So, yeah, no AM4 bracket...dangit! Can we work something out? Luckily, the cooler has a pretty straightforward mounting design using the 4 holes on the plate to connect the different style brackets. So modify or make a bracket, simple enough. Now we just need to figure out the backplate. I originally had a Corsair H110 on this board, so that's a good place to start. Do some eyeballin' Get some pieces of 6061 Al cut out and mounted to the block. I think this is 2mm stock, good and stiff. Pretty them up a bit so it doesn't look like a total hack job. And the hard part, finding some screws to hold it down. I think these are from the 2011 mount for another CM cooler I had, but I tried so many different screws, I could totally be making that up. Naturally I also had to grind down the posts on the Corsair backplate to get them to work because of course I did. I wouldn't call it exactingly perfect, but it does the job. And it didn't fall off! But what is up with that fan? And then on the base to make sure that all looks good. And with the side panels to make sure everything fits inside. But that MB tray, it's killing me. Paint doesn't look good and didn't work anyways. Sandblasting looked OK, but just OK. I've brushed so many pieces of aluminum, along with everyone else, over the years that it's kind of old hat. Classy, but we've covered that ground many times. Engine turned...doesn't really go with the build. But I do like the idea of patterning the Al, so let's just grind some wispy patterns on it and see how it goes. Yeah, that's the ticket. I like the random, wispy grass look. It's a nature themed build so it works. And it's easy and fun to do at home kids! Next up, my not favoritest part, wiring. Thanks for following along!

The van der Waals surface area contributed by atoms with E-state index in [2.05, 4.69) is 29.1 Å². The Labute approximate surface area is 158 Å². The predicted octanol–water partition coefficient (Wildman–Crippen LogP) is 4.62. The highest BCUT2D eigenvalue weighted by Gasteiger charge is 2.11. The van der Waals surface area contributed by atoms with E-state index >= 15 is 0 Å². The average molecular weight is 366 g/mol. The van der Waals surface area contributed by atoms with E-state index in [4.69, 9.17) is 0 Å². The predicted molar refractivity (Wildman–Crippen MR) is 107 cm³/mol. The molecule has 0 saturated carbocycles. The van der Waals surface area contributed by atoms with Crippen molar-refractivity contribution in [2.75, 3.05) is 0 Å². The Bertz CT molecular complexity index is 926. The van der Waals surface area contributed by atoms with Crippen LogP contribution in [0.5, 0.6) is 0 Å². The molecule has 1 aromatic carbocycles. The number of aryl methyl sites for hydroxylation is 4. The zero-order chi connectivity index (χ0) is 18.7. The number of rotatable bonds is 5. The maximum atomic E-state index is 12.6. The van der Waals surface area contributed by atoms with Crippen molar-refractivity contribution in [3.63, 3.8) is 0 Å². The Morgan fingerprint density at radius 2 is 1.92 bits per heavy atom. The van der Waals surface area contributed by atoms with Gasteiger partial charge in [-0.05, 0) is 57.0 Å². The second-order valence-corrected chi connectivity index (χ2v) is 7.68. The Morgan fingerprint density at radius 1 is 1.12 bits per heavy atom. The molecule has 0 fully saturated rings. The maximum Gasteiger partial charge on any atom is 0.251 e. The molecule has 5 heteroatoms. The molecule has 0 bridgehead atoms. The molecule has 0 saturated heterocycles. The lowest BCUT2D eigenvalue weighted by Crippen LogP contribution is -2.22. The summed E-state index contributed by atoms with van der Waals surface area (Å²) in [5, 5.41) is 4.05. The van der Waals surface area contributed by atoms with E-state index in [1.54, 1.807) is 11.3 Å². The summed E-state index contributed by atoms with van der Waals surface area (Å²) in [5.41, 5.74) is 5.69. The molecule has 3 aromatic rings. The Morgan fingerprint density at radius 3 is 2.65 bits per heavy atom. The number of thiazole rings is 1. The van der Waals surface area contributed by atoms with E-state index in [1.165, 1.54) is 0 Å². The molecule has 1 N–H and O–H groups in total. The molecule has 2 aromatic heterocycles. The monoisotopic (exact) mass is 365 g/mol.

6. 1 point